Cim Case, with about 100 employees, is considerably smaller than the Big Six consulting companies, but Krishna is able to recruit hot consultants from his larger competitors by concentrating on the rewards consultants most value: flexibility, intensive technology training and, of course, large salaries.

Once a consultant has put in several years learning the latest technology and travelling the globe, one goal in particular can act as a compelling reason to stay: making partner. All the large and many of the small consultant companies are managing partnerships. As in law firms, becoming a partner in a systems integrator means big payouts at the end of the year when profits are divvied up. Becoming a partner means wealth, prestige, and a certain amount of job security.

Few consultants actually make partner -- it is a process that takes years, and there is plenty of room underneath the partner level for consultants to fashion a successful career. But the possibility of making partner keeps many overworked consultants in the game longer than they would otherwise choose.

"Definitely, the carrot is partnership," said Mark Zeiss, a middle-level manager at Andersen Consulting.

"That's what keeps people out in the field going. These are jobs that usually are high-pressure and demanding, requiring building a lot of skills in a short amount of time. And I think the market recognises that if you can do it for a long time, you have a lot of skills worth a lot of value. But five years out, there aren't that many people who can do it," said Zeiss.

To be sure, the attrition rate for consultants is notoriously high. Many managers don't expect consultants to stay on for more than a few years. Why the high turnover? The competitive marketplace for consultants is a big reason. The pressure of the job is another.

But equally important, say consultants, is that not all IT professionals have the skills and temperament to be successful at consulting.

"You pretty much have to be self-motivated and self-directed," Krishna said. "You are given an assignment and are responsible for that assignment. It's not a corporate environment, meaning someone isn't watching over you. You'll be judged by the final result."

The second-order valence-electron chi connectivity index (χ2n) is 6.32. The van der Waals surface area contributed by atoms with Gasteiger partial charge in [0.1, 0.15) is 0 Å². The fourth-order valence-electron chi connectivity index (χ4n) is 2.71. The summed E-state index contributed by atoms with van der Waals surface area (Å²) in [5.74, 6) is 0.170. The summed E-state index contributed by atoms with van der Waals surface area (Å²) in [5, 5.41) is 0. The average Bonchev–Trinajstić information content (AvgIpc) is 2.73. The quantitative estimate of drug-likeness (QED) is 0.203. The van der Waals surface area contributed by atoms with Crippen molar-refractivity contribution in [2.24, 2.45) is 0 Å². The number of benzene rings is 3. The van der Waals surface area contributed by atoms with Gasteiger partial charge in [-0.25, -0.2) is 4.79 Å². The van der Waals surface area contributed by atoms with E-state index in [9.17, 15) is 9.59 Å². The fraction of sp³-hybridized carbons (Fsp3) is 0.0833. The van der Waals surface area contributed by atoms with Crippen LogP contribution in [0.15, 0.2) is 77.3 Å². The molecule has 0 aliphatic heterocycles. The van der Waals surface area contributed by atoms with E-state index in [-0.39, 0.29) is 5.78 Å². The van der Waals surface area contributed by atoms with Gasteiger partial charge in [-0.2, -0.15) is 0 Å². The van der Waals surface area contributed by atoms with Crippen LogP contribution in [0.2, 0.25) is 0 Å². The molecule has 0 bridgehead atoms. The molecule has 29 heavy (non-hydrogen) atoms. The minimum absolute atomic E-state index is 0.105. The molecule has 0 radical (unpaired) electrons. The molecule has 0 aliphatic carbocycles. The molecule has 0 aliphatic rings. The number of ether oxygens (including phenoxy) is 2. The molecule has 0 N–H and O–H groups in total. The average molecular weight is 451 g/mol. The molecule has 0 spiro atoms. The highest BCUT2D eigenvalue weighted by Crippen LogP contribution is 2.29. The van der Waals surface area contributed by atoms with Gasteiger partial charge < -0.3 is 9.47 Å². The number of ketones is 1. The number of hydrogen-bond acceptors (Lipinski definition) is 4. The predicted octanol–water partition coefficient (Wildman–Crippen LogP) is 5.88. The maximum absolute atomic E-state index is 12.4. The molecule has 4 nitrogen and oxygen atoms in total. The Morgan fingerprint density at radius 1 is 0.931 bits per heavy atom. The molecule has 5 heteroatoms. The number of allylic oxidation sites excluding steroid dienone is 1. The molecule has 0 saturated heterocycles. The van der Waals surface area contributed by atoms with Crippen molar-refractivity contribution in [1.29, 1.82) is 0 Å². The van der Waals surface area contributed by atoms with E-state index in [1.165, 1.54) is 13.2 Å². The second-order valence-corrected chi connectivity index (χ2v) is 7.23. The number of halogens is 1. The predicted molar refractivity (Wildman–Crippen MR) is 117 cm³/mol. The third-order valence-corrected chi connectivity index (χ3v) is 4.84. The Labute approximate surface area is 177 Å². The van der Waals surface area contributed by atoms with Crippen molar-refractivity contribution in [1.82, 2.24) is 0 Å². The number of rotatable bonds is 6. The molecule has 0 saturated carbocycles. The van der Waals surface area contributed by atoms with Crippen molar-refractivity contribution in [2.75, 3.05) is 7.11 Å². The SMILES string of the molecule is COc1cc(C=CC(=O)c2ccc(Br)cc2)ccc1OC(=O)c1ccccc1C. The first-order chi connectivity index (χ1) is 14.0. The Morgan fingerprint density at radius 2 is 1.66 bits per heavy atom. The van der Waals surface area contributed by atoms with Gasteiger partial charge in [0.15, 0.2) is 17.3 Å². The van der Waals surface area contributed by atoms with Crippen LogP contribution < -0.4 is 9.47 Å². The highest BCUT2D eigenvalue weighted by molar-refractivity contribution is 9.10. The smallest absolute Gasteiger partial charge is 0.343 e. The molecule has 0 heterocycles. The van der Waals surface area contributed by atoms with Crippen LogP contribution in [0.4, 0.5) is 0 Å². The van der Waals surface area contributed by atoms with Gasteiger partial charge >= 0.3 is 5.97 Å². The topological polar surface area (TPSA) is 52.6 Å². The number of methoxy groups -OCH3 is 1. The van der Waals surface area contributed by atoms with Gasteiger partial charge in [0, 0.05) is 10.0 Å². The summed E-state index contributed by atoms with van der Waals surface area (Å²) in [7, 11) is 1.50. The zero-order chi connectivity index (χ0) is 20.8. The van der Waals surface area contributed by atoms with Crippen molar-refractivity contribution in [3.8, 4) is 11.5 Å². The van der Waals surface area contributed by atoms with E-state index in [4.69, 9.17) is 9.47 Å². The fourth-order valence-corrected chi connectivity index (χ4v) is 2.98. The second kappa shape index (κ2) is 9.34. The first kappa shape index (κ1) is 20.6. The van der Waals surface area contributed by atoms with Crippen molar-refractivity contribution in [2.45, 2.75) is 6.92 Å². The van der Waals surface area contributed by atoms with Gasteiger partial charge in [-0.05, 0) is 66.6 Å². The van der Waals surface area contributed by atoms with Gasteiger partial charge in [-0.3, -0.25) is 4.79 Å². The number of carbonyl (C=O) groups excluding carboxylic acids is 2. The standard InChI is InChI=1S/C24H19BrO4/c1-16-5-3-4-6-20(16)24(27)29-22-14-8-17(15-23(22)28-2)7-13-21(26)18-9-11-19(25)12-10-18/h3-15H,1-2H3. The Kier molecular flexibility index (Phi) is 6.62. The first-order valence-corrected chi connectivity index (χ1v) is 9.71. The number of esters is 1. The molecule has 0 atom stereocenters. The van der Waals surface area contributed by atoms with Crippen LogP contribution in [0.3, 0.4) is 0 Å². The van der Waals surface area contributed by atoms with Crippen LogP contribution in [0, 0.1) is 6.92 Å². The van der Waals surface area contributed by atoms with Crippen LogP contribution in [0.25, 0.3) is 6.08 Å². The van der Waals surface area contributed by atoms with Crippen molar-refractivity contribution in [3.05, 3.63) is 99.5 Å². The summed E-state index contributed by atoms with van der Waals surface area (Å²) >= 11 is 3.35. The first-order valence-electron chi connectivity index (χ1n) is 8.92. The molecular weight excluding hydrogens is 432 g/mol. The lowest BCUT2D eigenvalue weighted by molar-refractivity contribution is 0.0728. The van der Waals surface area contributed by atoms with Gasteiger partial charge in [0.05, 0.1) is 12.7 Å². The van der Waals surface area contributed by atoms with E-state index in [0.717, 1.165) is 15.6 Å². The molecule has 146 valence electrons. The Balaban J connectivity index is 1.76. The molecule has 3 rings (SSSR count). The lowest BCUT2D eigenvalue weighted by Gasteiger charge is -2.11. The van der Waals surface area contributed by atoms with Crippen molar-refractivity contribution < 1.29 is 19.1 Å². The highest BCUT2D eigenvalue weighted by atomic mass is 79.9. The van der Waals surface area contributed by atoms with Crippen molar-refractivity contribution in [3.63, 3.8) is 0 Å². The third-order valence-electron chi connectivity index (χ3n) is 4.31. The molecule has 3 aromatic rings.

Talk the talk

But the most important quality good consultants bring to the table is communication skills. Krishna calls it his number one hiring criterion.

"The success of the projects happens in the beginning, not in the end. The most important thing is to manage the clients' expectations in a way that ensures they will be happy in the end; being successful is knowing how to underpromise and overdeliver," said Matt Brocchini, president of Helium, a consulting company.

Consultants must be good communicators, thrive on short assignments and different locales, be steeped in technology, and understand the business logic that underlies technology implementations.

It's a wide range of talents, and it's not right for everyone. Action movies, it seems, offer one more lesson for IT professionals considering consulting for their career.

A lot of people enjoy watching a thriller on the big screen. Few, if they gave it some thought, would choose to live it.

Consultants' work

Pros

High demand for skills

High salary

Intensive technology training

Track to management positions

Travel

Cons

Few long-term professional relationshipsHigh burn-out rateImmense pressureTendency to gain highly industry-specific expertiseTravelQualities of a good consultantCommunicates wellEnjoys short, varied assignmentsUnderstands both technology and business